Shreyas Kulkarni
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Domestic abuse: The hidden reality of locked-down India

A film by Wunderman Thompson India highlights this dark aspect, as the NCW registered most cases for the year, in April, when the country was under complete lockdown.

"The path ahead for the country is clear and points to an extension in lockdown" – when the woman in this film hears this news in the background, she knows all too well that the personal hell she’s been going through, will now reach new depths. Her hands fist holding the kitchen slab, but there's nobody to listen to or help her.

The National Council of Women (NCW) registered a total of 1,208 domestic abuse complaints against women this year (2020), from January to early May. In April alone, the number of registered cases stood at 315, the highest for any month till now.

It isn’t surprising to see the NCW register the highest number of domestic abuse cases against women in April. It is, after all, the only month when the entire nation was under lockdown for all 30 days.

An April 17 Scroll report quoted NCW chief Rekha Sharma as saying, "In many cases, they (the women) don’t want to approach the police because if the husband is released from detention after a couple of days, they will still be unable to leave the house. Earlier, they would go to their parents’ home, but they are no longer able to do so.”

So, when both the abuser and the victim are trapped inside a home for a prolonged period, instances of abuse are bound to go up.

Wunderman Thompson India has made a film about this very nightmarish scenario that's playing inside so many Indian homes daily. In the film, we see a woman, who’s face is covered with a dupatta (as it should be, one might think, to prevent the spread of Coronavirus), climbing up the stairs. She enters her home and walks into the kitchen, and as she keeps the bag of items on the slab, she hears about the lockdown extension in the news in the background.

She then goes to the washroom and slowly removes the dupatta from her face. And, one can see an injured nose, a swollen cheek... it's an all-too-familiar story.

Priya Shivakumar
Priya Shivakumar

Priya Shivakumar, national creative director, Wunderman Thompson India, says it’s a silent struggle waged inside the home... "It struck me that there’s an entirely unexpected impact of the lockdown that has not come to light! This was honestly a case of an idea haunting me and giving me sleepless nights until I just knew I had to do something about it. A humble effort to tell a story that needed to be told in these never before, hopefully, never-again times."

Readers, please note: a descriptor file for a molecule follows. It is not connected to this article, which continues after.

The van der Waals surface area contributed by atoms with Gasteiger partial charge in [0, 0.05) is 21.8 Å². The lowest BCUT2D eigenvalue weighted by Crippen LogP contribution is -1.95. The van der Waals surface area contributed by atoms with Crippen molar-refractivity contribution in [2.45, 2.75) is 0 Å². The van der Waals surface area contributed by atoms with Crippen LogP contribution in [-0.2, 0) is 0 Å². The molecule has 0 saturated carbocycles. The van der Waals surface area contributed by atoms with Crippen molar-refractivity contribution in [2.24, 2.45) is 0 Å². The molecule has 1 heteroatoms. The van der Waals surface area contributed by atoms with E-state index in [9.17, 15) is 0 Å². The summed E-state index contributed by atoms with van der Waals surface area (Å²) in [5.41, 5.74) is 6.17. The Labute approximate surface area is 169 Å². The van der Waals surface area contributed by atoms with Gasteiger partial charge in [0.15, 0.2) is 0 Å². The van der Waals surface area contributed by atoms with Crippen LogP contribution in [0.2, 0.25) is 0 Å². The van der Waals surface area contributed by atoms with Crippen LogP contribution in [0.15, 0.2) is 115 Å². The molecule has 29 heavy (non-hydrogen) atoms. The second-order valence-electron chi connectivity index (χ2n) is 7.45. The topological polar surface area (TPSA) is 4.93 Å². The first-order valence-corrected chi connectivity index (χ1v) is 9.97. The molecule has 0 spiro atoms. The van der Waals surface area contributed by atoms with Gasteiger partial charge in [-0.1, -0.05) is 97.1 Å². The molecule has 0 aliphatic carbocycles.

"The (film’s) director Shashanka Chaturvedi, or Bob as he is fondly called, and I knew that we wanted to make a real and sensitive portrayal of these times and circumstances, so the reactions to the news were kept real, yet cinematic. The character of the woman strong, yet vulnerable," Shivakumar added.

At the end of the film, a WhatsApp helpline number (7217735372) issued by the NCW is screened, along with the message, 'Look out for them'. Says Shivakumar, "The call to action lets people, which is us (the neighbours, relatives and public), know that home is not a safe place for many women and to look out for them, followed by a WhatsApp number mentioned as a helpline issued by the NCW. It is also a more discreet way than a call-in line to reach out for help, so this works for both the victims and the people around (them), who are in a position to help."

So, how was the film shot in lockdown? "We went through the process of finding an actress, who was in the same building as the DOP. When we cast to such specifications, we found a face we liked, and the DOP was locked down at the same place and had a camera with him. We did a pre-shoot of the location with the action on still camera to understand how it all would play out, and according to that, we worked out the actual shoot plan. Everything was shot and sent to the director, who directed it via video calls until we got exactly the expressions and actions we wanted. Shots were taken at specific points in the day to make the best use of light. So while the whole process took much longer, it achieved the beautiful craft required to tell this powerful story," revealed Shivakumar.

Film Credits:

Created by Wunderman Thompson India

Chief Creative Officer : Senthil Kumar

Writer & National Creative Director : Priya Shivakumar

Production House : Good Morning Films

Director : Shashanka Chaturvedi

And it's not just Wunderman Thompson but even 82.5 communications, an advertising agency, along with NGO Aangan Trust that has launched a campaign to spread awareness about domestic abuse during the lockdown.

The agency said in a press release, "The mask is a regular feature of our lives today. Everybody is expected to wear one. The idea is to go behind the mask and identify and help the people who might be victims of abuse."

The issue of domestic violence against women during lockdown isn't only restricted to India. United Nations chief António Guterres recently called for measures to address a “horrifying global surge in domestic violence” directed towards women and girls, linked to lockdowns imposed by governments responding to the COVID-19 pandemic.

In April, BBC anchor Victoria Derbyshire presented the news with the number 0808 2000 247, a domestic abuse helpline in the UK, written at the back of her hand. Calls to the hotline had increased by 25 per cent in the first week of April, and visits to the website had risen by 150 per cent.